People who get frequently infected by salmonella are the carriers of typhoid. Chronic typhoid infection can lead to Gallbladder Cancer. Other possible risk factors may include family history, smoking, exposure to the chemicals that are used in textile and rubber industries, and nitrosamine.

Types of Gallbladder Cancer

The type of Gallbladder Cancer totally depends on the category of cells that has infected the tissue. The most common type of Gallbladder Cancer is gallbladder adenocarcinoma. It is a type of cancer that starts in glandular cells of the inner surface of the gallbladder.

There are three types of adenocarcinoma.

  1. Papillary adenocarcinoma: It is a rare type of cancer where papillary overgrowth tends to develop within the lumen and forms a tumour. This cancer is slow growing and commonly associated with infection and necrosis.

  2. Non-papillary adenocarcinoma: One of the most common adenocarcinomas of the gallbladder.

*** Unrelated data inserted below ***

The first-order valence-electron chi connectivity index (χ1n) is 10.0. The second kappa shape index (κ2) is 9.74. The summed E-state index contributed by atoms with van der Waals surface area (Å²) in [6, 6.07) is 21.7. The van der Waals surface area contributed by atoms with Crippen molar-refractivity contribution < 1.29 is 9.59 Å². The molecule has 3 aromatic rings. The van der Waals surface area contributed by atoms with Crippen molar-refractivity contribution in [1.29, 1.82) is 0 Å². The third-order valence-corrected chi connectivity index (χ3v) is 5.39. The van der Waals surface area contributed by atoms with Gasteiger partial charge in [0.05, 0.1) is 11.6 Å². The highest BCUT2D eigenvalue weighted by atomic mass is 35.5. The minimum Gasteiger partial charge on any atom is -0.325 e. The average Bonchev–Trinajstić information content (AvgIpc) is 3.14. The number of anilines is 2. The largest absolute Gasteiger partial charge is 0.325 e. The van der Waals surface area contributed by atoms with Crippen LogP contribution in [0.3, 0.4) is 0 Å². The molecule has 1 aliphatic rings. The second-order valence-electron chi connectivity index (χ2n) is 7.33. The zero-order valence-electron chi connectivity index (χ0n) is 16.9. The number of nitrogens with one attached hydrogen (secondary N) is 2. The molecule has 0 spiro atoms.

3. Mucinous adenocarcinoma: This cancer occurs in the cells that produce a type of mucus called mucin. This cancer is even rarer.

Other very rare types of Gallbladder Cancer are adenosquamous carcinoma, squamous cell carcinoma, and carcinosarcoma.

Symptoms of Gallbladder Cancer

Gallbladder Cancer is difficult to diagnose at an early stage because it usually does not show any obvious symptoms. When symptoms occur, they look similar to chronic health conditions. However, the following symptoms can be the indicators of Gallbladder Cancer.

  • Pain in the abdominal area

  • Jaundice

  • Nausea and vomiting

  • Swelling in the belly area

  • Loss of appetite

  • Unintended weight loss

  • Dark-coloured urine

  • Greasy or light coloured stool

  • Abdominal bloating

  • Fever

Diagnosing Gallbladder Cancer

Gallbladder Cancer is often found at later stages because it usually does not show signs or symptoms until it is fairly advanced. If the doctor suspects Gallbladder Cancer, they will examine the medical history and order blood or urine tests.

Liver function tests (LFT): These tests indicate the condition of the liver, bile duct, and gallbladder, and give hints about the symptoms.